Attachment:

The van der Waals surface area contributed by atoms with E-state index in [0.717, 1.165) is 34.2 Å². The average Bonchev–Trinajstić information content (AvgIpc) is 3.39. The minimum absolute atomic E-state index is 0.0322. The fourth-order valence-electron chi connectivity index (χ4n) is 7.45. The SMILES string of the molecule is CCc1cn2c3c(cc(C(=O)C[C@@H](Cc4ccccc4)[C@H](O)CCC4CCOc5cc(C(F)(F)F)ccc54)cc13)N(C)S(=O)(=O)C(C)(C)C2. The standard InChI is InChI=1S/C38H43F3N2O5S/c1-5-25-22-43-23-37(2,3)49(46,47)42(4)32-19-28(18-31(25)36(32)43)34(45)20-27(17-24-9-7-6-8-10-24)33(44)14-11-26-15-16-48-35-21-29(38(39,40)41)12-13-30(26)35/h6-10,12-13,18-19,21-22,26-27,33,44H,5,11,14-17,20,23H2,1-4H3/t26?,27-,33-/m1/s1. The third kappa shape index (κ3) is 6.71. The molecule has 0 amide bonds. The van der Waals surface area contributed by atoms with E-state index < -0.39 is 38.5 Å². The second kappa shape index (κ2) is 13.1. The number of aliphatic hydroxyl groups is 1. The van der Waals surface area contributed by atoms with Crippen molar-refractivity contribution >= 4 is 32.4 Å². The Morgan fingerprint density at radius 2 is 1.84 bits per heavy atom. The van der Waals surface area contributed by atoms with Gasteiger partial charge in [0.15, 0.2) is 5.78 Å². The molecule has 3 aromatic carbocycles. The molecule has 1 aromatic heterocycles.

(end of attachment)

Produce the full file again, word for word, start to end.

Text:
The van der Waals surface area contributed by atoms with E-state index in [0.717, 1.165) is 34.2 Å². The average Bonchev–Trinajstić information content (AvgIpc) is 3.39. The minimum absolute atomic E-state index is 0.0322. The fourth-order valence-electron chi connectivity index (χ4n) is 7.45. The SMILES string of the molecule is CCc1cn2c3c(cc(C(=O)C[C@@H](Cc4ccccc4)[C@H](O)CCC4CCOc5cc(C(F)(F)F)ccc54)cc13)N(C)S(=O)(=O)C(C)(C)C2. The standard InChI is InChI=1S/C38H43F3N2O5S/c1-5-25-22-43-23-37(2,3)49(46,47)42(4)32-19-28(18-31(25)36(32)43)34(45)20-27(17-24-9-7-6-8-10-24)33(44)14-11-26-15-16-48-35-21-29(38(39,40)41)12-13-30(26)35/h6-10,12-13,18-19,21-22,26-27,33,44H,5,11,14-17,20,23H2,1-4H3/t26?,27-,33-/m1/s1. The third kappa shape index (κ3) is 6.71. The molecule has 0 amide bonds. The van der Waals surface area contributed by atoms with E-state index < -0.39 is 38.5 Å². The second kappa shape index (κ2) is 13.1. The number of aliphatic hydroxyl groups is 1. The van der Waals surface area contributed by atoms with Crippen molar-refractivity contribution >= 4 is 32.4 Å². The Morgan fingerprint density at radius 2 is 1.84 bits per heavy atom. The van der Waals surface area contributed by atoms with Gasteiger partial charge in [0.15, 0.2) is 5.78 Å². The molecule has 3 aromatic carbocycles. The molecule has 1 aromatic heterocycles.